When it comes time to review
the state of the national apartment market and what the future
holds, we need to look at the past two
years. Both rents and occupancy went
up, a significant number of jobs were
created and construction boomed.
More millennials and baby boomers
now choose to rent rather than own a
property, which means the demand for
apartments has grown.
According to Axiometrics’ market
intelligence, though rents have been increasing at a slower pace than they did
from Spring 2014 to Summer 2015, annual effective rent growth (asking rent
minus concessions) is still well above
the seven-year-long term average of 2. 6
With an average of more than
200,000 jobs added each month and
the headline unemployment rate down
to about 5 percent, demand for apart-
ments is still strong. However, the sheer
number of units being built means
that supply is beginning to outpace
demand. Axiometrics has identified over 345,000 new apartments entering the
market before 2016 comes to a close.
That amount of new supply, compared to forecast-moderating job growth in the
second half of the year, has Axiometrics predicting rents to rise by 3. 2 percent for
the year—still nicely above the long-term average.
Apartment-market growth remains strong nationwide and in most markets, despite some moderation from the unsustainable heights of the past two years. Axiometrics partnered with AppFolio to study some of the top core markets and found
that the strongest rent growth is in the West and South regions. And it’s no surprise
that job growth in these hot markets is above the national average.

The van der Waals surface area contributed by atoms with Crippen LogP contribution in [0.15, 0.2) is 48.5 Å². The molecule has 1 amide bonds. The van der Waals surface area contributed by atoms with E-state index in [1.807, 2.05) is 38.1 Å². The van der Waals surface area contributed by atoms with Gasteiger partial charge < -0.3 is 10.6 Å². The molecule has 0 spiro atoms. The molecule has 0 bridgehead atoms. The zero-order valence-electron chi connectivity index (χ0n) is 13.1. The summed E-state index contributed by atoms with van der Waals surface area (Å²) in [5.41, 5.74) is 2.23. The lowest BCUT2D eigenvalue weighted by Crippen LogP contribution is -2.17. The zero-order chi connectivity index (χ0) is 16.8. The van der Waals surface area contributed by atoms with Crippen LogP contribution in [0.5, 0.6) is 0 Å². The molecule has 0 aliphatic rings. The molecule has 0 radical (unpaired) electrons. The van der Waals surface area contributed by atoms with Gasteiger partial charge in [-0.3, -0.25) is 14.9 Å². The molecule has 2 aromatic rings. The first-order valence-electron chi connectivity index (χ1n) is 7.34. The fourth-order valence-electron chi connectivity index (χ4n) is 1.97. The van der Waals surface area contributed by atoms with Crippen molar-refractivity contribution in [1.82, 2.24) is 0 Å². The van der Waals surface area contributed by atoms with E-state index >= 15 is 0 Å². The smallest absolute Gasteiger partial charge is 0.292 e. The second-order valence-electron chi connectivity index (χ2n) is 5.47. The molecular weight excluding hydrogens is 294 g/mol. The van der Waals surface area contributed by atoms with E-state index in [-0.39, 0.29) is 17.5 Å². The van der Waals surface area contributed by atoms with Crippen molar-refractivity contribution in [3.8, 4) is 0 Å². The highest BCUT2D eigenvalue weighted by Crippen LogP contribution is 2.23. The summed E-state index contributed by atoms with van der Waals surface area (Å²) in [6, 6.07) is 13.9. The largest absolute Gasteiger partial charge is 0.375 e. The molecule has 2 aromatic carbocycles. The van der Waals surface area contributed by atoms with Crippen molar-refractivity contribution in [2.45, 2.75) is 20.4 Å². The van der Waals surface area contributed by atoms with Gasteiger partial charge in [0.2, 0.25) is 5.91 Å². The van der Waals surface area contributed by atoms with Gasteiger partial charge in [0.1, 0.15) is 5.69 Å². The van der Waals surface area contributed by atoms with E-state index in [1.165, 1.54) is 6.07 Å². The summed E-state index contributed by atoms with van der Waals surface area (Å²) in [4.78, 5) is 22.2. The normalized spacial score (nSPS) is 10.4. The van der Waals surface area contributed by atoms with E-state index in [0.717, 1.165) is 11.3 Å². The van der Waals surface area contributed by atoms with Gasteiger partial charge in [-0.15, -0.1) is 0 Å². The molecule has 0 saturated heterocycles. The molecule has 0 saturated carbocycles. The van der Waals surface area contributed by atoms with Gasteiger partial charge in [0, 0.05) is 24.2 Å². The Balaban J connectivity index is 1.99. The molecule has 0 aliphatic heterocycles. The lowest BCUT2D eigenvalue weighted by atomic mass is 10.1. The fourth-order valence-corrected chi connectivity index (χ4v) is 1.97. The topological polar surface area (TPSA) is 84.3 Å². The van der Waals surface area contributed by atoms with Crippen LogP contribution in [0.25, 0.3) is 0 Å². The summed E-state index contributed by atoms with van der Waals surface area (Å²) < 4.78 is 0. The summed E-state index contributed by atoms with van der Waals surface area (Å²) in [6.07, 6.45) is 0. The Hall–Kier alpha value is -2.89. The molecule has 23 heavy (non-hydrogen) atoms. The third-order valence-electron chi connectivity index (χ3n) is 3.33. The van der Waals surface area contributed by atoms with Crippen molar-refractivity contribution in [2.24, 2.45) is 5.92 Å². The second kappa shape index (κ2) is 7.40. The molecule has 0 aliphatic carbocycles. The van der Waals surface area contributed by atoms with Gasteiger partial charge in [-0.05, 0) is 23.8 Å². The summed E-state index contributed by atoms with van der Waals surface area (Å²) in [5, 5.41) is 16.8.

Leading the charge are Sacramento, Calif., which has recorded the nation’s
highest average annual effective rent growth so far this year at 11 percent, and Portland, Ore.—the only other metro area with double-digit average rent growth for
the first four months of 2016 ( 10. 2 percent). The sleeper among apartment markets
this year, Salt Lake City, has had one of the most meteoric rent-growth rises over
the past year. Rents are forecast to increase 5 percent over 2016 after averaging 6. 7
percent from January-April. Job growth of 2. 7 percent is predicted, enhancing demand. The list of top cities experiencing strong rent growth also includes Colorado
Springs, Co., Tucson, Ariz., San Diego, Las Vegas, Los Angeles and Atlanta.
And finally, to Austin—the Texas capital had one of the nation’s highest job-growth rates in April, 4 percent, which is expected to moderate to a still-robust 3. 2
percent by year end.
With job additions continuing in most sectors and regions, demand for apartments will continue to grow. The amount of new supply could be a moderating
factor, but rent growth is forecast to remain above the long-term average for the
The Growth of the Apartment Market
By Nat Kunes, AppFolio